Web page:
Humanities Council to Post Programs on Internet

CHARLESTON, W.Va. (AP) — The West Virginia Humanities Council has begun releasing some content on the internet to address disruptions from the coronavirus pandemic.

In March, self-recorded videos of some published poets from around West Virginia were posted in “Poetry During a Time of Crisis: WV Poets on Community, Resilience, and the Power of the Arts.” New poets are posted every Tuesday and Friday through the end of May.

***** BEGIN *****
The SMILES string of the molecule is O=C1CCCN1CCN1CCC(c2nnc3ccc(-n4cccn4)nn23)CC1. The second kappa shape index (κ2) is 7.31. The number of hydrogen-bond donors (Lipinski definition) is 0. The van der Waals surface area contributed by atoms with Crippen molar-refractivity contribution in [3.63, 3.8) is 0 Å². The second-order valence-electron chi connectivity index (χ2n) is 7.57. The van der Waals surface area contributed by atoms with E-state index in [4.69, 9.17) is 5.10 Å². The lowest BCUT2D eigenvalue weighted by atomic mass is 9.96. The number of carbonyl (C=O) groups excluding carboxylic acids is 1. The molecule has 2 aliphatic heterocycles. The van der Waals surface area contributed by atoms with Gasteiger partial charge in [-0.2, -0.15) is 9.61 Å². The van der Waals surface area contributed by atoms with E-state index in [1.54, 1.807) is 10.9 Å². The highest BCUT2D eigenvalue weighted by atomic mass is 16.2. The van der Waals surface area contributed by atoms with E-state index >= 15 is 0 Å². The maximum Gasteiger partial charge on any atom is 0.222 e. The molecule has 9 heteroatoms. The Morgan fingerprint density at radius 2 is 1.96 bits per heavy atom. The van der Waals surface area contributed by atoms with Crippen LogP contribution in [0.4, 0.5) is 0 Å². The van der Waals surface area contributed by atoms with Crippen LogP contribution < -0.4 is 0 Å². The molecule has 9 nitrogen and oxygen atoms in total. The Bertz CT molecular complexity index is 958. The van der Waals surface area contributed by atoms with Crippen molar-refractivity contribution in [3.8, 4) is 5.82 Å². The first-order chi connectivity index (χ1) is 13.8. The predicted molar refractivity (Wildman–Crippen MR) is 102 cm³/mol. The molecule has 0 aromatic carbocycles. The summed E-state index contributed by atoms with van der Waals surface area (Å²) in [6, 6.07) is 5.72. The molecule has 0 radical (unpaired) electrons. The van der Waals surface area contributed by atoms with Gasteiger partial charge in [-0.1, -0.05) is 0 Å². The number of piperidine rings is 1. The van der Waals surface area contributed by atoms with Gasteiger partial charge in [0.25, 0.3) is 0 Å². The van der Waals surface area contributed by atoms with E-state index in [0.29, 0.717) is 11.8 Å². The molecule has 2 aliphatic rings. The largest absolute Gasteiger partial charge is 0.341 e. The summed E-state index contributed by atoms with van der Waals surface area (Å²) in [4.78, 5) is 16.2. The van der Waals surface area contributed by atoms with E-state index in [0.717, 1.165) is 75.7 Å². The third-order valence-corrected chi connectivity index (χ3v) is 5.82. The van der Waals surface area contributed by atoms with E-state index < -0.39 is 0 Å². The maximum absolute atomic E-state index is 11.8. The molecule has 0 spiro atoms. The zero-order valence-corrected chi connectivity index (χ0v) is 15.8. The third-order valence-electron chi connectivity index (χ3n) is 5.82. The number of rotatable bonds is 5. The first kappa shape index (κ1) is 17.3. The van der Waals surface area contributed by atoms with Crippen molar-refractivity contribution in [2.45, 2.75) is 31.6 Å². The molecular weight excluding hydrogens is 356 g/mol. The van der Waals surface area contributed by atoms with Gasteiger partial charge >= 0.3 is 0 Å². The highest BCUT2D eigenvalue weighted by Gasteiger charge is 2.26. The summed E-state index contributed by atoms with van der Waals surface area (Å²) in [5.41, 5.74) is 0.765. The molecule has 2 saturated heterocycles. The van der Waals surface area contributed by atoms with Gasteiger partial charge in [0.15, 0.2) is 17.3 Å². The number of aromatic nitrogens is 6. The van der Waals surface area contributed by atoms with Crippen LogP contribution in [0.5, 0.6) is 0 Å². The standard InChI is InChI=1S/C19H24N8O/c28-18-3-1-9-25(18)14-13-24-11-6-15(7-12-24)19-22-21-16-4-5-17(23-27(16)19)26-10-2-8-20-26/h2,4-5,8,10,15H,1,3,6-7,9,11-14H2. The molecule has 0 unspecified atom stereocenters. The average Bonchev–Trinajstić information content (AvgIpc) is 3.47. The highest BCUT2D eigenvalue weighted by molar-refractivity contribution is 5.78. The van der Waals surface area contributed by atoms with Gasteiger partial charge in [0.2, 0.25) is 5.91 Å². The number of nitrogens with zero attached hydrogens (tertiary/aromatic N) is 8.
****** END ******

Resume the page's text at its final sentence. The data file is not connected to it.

“We’re in a unique position to provide programming that helps West Virginians stay connected, in a time when many struggle with feeling isolated,” council Executive Director Eric Waggoner said in a news release.

The videos are available on the council’s Facebook page. Also posted there are “Mysterious Mondays,” a series of 20- to 30-minute audiobooks read by Waggoner and council Program Officer Kyle Warmack.

The programs are also available on the council’s YouTube channel.

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